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Genesis. 2014 Jun;52(6):488-502. doi: 10.1002/dvg.22774. Epub 2014 Apr 7.

Are there conserved roles for the extracellular matrix, cilia, and junctional complexes in left-right patterning?

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Department of Human Genetics, McGill University, Montréal, Québec, Canada.


Many different types of molecules have essential roles in patterning the left-right axis and directing asymmetric morphogenesis. In particular, the relationship between signaling molecules and transcription factors has been explored extensively. Another group of proteins implicated in left-right patterning are components of the extracellular matrix, apical junctions, and cilia. These structural molecules have the potential to participate in the conversion of morphogenetic cues from the extracellular environment into morphogenetic patterning via their interactions with the actin cytoskeleton. Although it has been relatively easy to temporally position these proteins within the hierarchy of the left-right patterning pathway, it has been more difficult to define how they mechanistically fit into these pathways. Consequently, our understanding of how these factors impart patterning information to influence the establishment of the left-right axis remains limited. In this review, we will discuss those structural molecules that have been implicated in early phases of left-right axis development.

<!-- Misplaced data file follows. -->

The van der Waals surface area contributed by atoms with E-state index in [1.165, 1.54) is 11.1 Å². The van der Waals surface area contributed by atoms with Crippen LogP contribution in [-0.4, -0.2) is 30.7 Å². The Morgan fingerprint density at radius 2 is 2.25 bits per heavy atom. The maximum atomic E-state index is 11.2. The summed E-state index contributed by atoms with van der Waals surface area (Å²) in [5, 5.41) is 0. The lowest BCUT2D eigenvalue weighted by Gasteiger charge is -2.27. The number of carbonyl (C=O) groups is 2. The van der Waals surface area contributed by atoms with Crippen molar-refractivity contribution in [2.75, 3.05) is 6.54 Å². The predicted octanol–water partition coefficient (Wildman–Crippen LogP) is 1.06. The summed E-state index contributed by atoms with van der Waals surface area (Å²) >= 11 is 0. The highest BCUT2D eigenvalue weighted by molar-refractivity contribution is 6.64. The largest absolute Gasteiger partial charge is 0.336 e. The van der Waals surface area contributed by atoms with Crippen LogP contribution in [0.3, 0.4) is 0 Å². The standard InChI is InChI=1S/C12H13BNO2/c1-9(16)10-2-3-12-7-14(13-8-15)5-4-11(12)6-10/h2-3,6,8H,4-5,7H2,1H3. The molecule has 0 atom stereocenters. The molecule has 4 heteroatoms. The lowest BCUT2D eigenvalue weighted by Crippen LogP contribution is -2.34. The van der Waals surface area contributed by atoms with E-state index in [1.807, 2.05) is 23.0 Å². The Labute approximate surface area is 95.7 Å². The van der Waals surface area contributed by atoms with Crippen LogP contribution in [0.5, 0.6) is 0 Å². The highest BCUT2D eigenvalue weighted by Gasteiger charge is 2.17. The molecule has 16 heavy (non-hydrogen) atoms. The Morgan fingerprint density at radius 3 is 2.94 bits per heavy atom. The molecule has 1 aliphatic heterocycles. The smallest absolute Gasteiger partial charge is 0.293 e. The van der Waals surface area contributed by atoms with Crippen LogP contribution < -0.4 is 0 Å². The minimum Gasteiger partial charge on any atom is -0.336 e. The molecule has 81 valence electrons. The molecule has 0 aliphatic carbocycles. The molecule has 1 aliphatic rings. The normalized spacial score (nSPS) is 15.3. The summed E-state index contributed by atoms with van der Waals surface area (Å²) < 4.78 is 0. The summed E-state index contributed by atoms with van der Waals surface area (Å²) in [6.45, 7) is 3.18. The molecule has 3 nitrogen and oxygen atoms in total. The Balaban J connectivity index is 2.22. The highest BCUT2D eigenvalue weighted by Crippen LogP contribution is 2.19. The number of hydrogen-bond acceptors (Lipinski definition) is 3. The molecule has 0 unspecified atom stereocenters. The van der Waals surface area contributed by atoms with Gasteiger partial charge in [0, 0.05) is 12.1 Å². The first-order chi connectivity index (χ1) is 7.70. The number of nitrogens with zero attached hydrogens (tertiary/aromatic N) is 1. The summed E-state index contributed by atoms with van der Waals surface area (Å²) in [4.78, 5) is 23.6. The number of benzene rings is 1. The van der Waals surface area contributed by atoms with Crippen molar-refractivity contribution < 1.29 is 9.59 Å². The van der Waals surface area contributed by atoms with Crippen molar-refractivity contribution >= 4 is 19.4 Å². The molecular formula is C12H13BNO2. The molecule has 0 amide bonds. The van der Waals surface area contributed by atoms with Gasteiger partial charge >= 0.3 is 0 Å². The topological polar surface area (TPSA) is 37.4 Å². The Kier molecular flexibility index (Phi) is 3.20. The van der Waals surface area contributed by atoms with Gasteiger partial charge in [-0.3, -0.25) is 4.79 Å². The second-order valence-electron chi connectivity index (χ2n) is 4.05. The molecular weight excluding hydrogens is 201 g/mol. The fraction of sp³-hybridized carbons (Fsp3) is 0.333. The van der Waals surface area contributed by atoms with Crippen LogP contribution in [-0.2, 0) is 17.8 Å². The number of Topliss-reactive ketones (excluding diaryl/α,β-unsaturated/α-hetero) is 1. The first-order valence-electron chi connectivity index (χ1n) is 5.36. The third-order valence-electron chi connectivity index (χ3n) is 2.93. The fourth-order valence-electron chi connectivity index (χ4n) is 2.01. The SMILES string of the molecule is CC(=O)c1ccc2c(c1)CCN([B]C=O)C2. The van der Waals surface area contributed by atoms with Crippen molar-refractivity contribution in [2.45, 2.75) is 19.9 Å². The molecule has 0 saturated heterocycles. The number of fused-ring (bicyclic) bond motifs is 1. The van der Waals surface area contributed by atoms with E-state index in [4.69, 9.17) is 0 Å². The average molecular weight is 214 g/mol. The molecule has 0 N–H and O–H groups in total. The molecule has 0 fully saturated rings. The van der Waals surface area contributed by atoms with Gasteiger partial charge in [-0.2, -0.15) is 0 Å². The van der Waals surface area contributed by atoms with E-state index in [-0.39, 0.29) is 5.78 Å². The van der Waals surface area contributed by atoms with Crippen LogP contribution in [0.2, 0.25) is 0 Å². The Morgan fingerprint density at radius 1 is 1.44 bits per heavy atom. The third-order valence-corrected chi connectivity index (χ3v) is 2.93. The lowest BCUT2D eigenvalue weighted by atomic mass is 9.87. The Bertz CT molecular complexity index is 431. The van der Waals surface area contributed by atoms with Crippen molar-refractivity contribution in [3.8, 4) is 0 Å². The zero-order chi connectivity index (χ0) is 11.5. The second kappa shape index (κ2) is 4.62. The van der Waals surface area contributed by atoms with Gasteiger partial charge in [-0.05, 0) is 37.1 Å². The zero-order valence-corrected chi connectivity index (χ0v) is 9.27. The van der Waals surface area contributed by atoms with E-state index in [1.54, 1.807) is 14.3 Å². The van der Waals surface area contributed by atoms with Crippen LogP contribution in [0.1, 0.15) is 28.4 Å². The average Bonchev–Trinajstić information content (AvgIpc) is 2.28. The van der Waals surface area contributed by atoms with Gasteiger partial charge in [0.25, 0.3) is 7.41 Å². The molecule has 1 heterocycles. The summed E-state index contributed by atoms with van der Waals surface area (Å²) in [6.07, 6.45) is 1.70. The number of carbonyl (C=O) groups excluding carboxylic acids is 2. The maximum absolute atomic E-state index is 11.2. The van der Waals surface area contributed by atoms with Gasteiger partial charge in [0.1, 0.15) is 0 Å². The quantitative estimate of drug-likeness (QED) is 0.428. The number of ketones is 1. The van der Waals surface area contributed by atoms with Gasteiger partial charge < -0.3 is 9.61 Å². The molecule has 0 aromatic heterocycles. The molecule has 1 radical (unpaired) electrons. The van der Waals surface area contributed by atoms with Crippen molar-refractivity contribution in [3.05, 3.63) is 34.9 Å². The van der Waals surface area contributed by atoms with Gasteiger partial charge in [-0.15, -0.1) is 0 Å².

Hensen's node; Kupffer's vesicle; asymmetry; gastrocoel roof plate; laterality; node

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